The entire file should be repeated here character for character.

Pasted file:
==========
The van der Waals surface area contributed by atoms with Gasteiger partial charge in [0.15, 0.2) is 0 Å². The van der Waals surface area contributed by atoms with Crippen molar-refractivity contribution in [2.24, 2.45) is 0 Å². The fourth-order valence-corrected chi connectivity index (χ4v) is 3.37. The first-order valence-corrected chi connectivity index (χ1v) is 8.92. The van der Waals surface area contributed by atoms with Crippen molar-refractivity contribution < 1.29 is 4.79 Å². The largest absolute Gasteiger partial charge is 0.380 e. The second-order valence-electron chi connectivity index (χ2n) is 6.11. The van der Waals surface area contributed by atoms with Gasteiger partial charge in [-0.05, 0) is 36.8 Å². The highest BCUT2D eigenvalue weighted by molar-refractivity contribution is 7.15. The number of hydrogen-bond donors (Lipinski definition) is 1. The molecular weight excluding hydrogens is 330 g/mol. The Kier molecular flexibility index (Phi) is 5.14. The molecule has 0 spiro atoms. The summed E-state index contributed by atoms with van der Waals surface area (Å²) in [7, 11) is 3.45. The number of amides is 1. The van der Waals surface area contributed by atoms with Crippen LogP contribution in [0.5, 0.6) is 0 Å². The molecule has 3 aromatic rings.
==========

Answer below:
The van der Waals surface area contributed by atoms with Gasteiger partial charge in [0.15, 0.2) is 0 Å². The van der Waals surface area contributed by atoms with Crippen molar-refractivity contribution in [2.24, 2.45) is 0 Å². The fourth-order valence-corrected chi connectivity index (χ4v) is 3.37. The first-order valence-corrected chi connectivity index (χ1v) is 8.92. The van der Waals surface area contributed by atoms with Crippen molar-refractivity contribution < 1.29 is 4.79 Å². The largest absolute Gasteiger partial charge is 0.380 e. The second-order valence-electron chi connectivity index (χ2n) is 6.11. The van der Waals surface area contributed by atoms with Gasteiger partial charge in [-0.05, 0) is 36.8 Å². The highest BCUT2D eigenvalue weighted by molar-refractivity contribution is 7.15. The number of hydrogen-bond donors (Lipinski definition) is 1. The molecular weight excluding hydrogens is 330 g/mol. The Kier molecular flexibility index (Phi) is 5.14. The molecule has 0 spiro atoms. The summed E-state index contributed by atoms with van der Waals surface area (Å²) in [7, 11) is 3.45. The number of amides is 1. The van der Waals surface area contributed by atoms with Crippen LogP contribution in [0.5, 0.6) is 0 Å². The molecule has 3 aromatic rings.